‘A home away from home’: SFU welcomes announcement of First Peoples’ Gathering House
Plans for a ceremonial space for the SFU community to celebrate Indigenous knowledge and culture are underway. SFU’s First Peoples’ Gathering House will open on SFU’s Burnaby campus in 2023.
"I'm very excited this project is moving forward; the Indigenous People's Gathering House will be ‘our home away from home’ and the heart and soul of Indigeneity at SFU,” says Ron Johnston, director of SFU’s Office for Aboriginal Peoples. Johnston is an SFU alumnus, and a member of SFU’s Aboriginal Reconciliation Council (SFU-ARC).
“Longhouses are sacred places in our communities where teaching, learning, ceremony, and protocols are upheld and practiced and are at the centre of our Indigenous cultures, now we will have such a place at SFU," says Johnston.
SFU’s 2017 Walk this Path with Us report outlines 34 calls to action to create and support an improved environment for SFU’s Indigenous community members.
Designed in the Coast Salish traditions and iconic typologies, the Gathering House represents a step toward lasting reconciliation with Indigenous peoples, and SFU’s continued reconciliation efforts.
Marcia Guno, director of the Indigenous Student Centre, says that the Gathering House will play a significant role in the university community. “As an important campus space that recognizes and honours Indigenous peoples, it will enrich our campus, it will enrich our community, and it will enrich awareness about Indigenous peoples and history in Canada."
Eldon Yellowhorn, who is also an SFU alumnus and SFU-ARC member, is a founding chair of the Department of First Nations studies, now titled Indigenous Studies, and has helped champion the project. “Building a First Peoples’ Gathering Place was a discussion that began in the 1990s,” he says.
“Realizing it is like getting the wish that was always close yet just out of reach. Now that we have grasped hold of it we can pay attention to those other wishes that also seemed unreachable.”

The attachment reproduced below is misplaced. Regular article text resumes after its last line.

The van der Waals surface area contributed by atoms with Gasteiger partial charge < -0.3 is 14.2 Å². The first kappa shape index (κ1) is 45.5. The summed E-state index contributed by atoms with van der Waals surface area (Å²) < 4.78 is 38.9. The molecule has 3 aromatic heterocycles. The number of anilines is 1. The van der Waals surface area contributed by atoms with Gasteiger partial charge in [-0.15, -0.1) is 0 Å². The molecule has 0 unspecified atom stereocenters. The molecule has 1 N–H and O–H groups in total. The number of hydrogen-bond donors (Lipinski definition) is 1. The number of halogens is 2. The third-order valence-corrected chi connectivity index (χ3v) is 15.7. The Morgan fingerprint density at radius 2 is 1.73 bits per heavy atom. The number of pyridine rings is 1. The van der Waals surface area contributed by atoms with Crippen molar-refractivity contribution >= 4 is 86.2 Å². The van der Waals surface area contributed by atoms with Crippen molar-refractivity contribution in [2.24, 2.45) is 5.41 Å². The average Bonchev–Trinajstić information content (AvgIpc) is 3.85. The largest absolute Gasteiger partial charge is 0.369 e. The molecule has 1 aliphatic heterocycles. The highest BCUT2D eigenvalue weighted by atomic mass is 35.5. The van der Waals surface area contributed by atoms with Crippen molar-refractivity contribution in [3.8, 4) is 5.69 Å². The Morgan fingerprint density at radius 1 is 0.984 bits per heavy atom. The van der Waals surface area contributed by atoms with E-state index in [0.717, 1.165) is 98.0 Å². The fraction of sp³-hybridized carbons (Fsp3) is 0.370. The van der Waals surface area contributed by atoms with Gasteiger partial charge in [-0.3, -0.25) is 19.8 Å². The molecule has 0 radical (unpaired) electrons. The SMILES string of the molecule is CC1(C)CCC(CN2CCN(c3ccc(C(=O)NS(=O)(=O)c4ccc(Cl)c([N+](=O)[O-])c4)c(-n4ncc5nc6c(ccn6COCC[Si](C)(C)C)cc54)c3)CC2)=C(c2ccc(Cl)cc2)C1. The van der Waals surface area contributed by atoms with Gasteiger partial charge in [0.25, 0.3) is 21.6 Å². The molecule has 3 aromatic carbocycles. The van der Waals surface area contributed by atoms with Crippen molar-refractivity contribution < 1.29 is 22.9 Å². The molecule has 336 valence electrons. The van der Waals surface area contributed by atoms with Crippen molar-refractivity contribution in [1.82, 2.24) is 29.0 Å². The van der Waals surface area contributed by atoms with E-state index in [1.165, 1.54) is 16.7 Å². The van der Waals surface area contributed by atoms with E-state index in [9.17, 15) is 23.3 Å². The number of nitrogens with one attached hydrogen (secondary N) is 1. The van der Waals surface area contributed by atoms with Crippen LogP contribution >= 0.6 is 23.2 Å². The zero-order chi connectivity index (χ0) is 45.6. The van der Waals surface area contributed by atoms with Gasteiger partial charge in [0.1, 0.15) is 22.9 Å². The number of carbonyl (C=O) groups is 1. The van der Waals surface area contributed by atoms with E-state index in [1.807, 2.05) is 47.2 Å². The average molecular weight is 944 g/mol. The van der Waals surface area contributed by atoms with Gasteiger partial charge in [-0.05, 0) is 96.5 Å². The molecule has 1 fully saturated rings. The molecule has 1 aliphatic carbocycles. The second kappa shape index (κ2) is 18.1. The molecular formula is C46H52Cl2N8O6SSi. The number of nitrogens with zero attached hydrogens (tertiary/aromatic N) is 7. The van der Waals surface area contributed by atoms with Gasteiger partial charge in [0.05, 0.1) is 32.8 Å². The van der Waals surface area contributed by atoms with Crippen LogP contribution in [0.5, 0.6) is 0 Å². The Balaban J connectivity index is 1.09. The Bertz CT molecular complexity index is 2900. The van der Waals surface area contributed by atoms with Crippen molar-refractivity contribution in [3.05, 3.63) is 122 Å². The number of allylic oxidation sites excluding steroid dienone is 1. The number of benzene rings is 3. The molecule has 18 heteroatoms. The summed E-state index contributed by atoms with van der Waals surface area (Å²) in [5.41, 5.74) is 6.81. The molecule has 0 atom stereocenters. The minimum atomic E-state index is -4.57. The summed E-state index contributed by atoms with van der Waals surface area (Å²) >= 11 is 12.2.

SFU’s enrolment figures for 2019-20 show a total of 781 Indigenous students, including 559 undergraduates and 222 graduate students.
“I think this space is essential for Indigenous students and their experience at SFU,” says Matthew Provost, SFSS VP of Student Services from Piikani Nation. “Indigenous students on campus need a space that provides that safety and the ability to be surrounded by community. We need to start recognizing that Indigenous student spaces hold a lot of value.
“Twenty years ago, we would have never seen spaces like this allocated for Indigenous people. I am thankful for those who have advocated before me to ensure the university has taken those first steps, in order to understand and acknowledge the significance and utmost need for Indigenous space. I am glad to be here to witness that.”
The First Peoples’ Gathering House will include a large ceremonial hall for hosting special events of up to 300 attendees. The new space will also include a dressing room, an Elders room, a classroom, a wellness room, and a multi-generational Indigenous peoples’ lounge as well as a food service kitchen.
“It is particularly gratifying to see various groups coming together in collaboration to provide the funding for the Gathering House; this was another important theme in the ARC report, and is representative of the need for all to be active participants in reconciliation,” says education professor Kris Magnusson, a member of SFU-ARC.
“May the Gathering House be an enduring symbol of our collective commitment to continue the work of reconciliation throughout all of the intellectual, social and cultural spaces at Simon Fraser University. And to all who have worked so hard to make this happen, my heartfelt gratitude.”
Replacing the Strand Hall Annex, the First Peoples’ Gathering House, funded jointly by the provincial government and SFU, will cost a projected $15 million.
“Providing this kind of beautiful, culturally relevant space for Indigenous learners to come together, to celebrate, to practice cultural traditions, to learn, and to make new friends is something I could have only dreamed about when I attended SFU,” says Melanie Mark, Minister of Advanced Education, Skills & Training. “This is what reconciliation is about; it’s a strong message that lets Indigenous students, faculty and staff know they are welcome at SFU and in every post-secondary institute in B.C.”
“The First Peoples’ Gathering House will provide a culturally appropriate space for Indigenous gatherings, and for enabling the university community to gain a deeper appreciation of Indigenous knowledge and culture,” says SFU President Andrew Petter. “We are very thankful for the provincial government’s support of this important facility which will assist the university to advance the process of reconciliation through education and engagement.”
Learn more about SFU’s reconciliation efforts